Antonio Gramsci was a revolutionary active in the class struggles in Italy following the First World War known as the Biennio Rosso (the two red years, 1919-20).(1) He was later imprisoned by Mussolini from 1926 until shortly before his death in 1937, during which time Gramsci produced a series of notebooks (comprising over 3000 pages) that were later smuggled out of prison. Today Gramsci’s thought is widely studied across numerous disciplines from international relations to political philosophy to cultural studies.(2) In this short article, I will briefly look at his study of the phenomena of Americanism and Fordism in the Prison Notebooks,(3) and will suggest that his attitude towards the rationalisation of work processes is in tension, but not incompatible with, the critique of capitalist rationalisation developed by other thinkers in the revolutionary Marxist tradition (most notably Georg Lukács).
Motivated by the growing strength of American capitalism in the early 20th century, Gramsci sought to investigate the relationship between the modern, rationalised forms of work and ‘scientific management’ techniques associated with Henry Ford and Frederick Taylor respectively, and the character of American culture. Gramsci could see in the rationalisation of work – despite its coercive implementation under capitalism – a potential realisation of a higher standard of living for the majority in society. This positive assessment would seem to put Gramsci at odds not only with Max Weber’s conception of rationalisation as an inescapable ‘iron cage’, but also with thinkers in the Marxist tradition who developed the theory of reification, a critique of capitalist rationalisation, such as Georg Lukács and Theodor Adorno. I will suggest that understanding this apparent conflict between the approaches of Lukács and Gramsci to the phenomenon of the rationalisation of work is vitally necessary to developing a coherent Marxist account of this phenomenon, while at the same time remaining a useful tool for theorising the relationship between conditions within capitalism, and the possibilities of transcending them.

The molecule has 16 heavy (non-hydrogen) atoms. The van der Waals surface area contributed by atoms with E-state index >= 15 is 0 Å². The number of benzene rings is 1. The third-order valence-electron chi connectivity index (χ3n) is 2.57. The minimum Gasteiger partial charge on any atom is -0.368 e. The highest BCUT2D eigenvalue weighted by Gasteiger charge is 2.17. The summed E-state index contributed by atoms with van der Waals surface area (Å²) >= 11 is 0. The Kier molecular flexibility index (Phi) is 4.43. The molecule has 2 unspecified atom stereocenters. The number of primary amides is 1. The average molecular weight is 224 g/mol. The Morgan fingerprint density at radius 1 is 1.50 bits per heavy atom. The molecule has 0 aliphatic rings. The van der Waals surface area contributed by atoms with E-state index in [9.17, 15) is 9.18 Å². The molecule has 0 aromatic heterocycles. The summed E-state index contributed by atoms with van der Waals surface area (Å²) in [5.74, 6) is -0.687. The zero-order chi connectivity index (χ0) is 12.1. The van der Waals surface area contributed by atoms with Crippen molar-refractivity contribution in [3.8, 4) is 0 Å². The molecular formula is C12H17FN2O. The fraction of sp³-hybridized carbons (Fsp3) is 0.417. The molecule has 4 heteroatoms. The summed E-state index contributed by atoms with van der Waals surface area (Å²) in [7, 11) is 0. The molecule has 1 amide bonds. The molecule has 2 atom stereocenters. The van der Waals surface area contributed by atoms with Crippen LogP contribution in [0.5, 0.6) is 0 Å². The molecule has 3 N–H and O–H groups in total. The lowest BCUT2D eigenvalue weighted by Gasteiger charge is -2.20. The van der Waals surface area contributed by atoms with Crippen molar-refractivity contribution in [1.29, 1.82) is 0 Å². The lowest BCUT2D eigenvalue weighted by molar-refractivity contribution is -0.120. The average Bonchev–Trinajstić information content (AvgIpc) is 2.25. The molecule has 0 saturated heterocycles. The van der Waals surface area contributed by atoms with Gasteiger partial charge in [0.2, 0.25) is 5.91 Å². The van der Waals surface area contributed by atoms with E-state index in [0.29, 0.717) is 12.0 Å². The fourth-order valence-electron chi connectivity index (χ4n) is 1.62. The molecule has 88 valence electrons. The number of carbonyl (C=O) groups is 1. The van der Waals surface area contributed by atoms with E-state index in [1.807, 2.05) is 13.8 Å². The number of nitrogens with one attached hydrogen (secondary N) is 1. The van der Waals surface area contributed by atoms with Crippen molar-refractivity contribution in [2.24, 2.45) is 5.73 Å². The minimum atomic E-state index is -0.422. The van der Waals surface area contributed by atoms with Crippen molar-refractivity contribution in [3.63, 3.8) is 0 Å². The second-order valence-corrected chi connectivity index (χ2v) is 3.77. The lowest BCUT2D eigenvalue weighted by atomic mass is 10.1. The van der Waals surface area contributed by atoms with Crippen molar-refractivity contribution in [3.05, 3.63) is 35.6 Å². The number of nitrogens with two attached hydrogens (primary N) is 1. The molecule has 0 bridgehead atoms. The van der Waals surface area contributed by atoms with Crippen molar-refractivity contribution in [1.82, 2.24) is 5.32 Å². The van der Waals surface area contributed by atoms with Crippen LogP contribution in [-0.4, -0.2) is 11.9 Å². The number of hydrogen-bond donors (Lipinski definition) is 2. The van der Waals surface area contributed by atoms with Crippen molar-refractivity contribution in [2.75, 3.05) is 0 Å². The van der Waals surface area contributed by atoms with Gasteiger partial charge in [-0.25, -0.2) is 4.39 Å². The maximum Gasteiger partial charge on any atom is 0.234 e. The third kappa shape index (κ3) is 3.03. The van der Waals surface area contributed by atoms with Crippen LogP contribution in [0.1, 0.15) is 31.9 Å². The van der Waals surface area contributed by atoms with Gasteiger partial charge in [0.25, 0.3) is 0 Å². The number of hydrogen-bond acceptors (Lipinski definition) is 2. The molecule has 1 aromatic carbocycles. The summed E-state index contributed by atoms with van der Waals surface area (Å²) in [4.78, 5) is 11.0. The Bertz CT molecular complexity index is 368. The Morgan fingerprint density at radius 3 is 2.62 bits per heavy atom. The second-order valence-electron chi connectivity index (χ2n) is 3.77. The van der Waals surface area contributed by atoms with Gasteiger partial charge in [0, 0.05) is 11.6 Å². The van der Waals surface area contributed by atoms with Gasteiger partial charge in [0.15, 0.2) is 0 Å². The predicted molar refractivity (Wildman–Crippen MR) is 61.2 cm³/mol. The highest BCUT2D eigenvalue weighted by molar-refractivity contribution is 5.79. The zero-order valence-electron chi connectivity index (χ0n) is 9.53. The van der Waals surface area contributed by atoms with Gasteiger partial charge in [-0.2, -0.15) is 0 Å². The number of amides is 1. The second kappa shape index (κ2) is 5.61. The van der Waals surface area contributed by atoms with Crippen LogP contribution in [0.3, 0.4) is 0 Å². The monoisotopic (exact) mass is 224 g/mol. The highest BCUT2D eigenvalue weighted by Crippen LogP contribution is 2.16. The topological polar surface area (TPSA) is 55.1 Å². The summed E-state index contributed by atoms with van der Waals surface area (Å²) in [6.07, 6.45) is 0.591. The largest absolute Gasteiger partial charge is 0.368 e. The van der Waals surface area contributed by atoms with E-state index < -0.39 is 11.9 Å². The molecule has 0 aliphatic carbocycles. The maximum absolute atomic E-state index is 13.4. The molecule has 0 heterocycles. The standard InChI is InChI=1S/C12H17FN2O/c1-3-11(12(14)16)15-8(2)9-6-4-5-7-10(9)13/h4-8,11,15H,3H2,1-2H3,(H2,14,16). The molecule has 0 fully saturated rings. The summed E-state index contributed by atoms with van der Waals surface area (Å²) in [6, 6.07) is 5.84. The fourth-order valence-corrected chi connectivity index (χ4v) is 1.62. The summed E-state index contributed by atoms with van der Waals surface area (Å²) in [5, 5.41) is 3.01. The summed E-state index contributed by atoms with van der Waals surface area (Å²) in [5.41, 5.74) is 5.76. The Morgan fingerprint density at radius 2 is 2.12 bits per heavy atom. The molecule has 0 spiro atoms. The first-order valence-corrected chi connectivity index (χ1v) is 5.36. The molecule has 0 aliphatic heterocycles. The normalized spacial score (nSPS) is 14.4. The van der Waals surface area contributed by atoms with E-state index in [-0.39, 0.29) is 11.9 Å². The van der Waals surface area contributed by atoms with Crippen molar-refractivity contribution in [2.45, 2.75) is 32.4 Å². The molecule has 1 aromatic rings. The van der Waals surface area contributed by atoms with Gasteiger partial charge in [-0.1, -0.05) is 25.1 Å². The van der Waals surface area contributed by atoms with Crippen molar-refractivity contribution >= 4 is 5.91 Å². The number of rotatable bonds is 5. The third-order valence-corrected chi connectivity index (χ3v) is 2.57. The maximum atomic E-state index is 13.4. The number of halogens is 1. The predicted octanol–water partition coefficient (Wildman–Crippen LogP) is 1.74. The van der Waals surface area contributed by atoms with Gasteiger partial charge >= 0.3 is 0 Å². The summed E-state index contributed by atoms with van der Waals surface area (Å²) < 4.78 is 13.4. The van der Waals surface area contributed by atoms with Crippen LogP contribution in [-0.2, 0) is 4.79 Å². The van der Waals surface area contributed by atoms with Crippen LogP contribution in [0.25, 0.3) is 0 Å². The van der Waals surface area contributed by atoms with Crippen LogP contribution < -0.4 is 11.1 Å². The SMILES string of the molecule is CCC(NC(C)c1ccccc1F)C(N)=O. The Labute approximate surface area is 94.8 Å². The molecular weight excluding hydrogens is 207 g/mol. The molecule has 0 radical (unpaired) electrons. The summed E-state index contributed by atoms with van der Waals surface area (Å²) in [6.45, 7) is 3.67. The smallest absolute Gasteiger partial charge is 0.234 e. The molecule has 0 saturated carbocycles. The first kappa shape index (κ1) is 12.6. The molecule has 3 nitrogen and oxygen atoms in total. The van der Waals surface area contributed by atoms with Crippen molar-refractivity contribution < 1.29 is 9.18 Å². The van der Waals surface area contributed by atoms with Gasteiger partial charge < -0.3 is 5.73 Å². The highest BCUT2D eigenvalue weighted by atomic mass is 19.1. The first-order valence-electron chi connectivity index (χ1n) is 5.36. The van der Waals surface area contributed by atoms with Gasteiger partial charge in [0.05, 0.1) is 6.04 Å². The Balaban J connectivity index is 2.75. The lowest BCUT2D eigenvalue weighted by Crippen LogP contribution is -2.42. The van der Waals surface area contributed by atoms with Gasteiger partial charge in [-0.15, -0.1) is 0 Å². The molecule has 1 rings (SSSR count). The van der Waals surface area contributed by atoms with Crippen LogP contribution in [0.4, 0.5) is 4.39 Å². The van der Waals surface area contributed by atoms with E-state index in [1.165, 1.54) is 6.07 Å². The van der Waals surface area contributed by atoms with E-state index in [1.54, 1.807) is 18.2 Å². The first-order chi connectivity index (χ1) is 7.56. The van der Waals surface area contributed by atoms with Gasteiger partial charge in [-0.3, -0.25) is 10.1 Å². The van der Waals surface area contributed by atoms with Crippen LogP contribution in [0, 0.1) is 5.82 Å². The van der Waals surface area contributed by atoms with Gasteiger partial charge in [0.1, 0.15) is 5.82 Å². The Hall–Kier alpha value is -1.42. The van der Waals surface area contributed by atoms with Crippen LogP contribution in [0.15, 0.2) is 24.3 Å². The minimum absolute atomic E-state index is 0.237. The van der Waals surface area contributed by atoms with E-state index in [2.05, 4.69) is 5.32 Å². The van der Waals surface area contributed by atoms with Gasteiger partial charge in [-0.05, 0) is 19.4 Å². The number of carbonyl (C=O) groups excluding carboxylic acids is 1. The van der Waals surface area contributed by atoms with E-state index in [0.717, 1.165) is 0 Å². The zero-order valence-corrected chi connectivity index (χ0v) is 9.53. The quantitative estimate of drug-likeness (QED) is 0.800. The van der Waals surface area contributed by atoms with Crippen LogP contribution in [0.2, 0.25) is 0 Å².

America and Europe
The Oxford English Dictionary defines Americanism as a “quality, custom, or trait peculiar to or characteristic of the United States”.(4) For Gramsci, Americanism was a historical phenomenon of primary importance not only for America itself. Despite his incarceration, he was an astute observer of attempts to introduce aspects of Americanism and Fordism into Europe. Indeed Gramsci’s investigations begin with an analysis of the impact of American production techniques on societies in Europe following the First World War.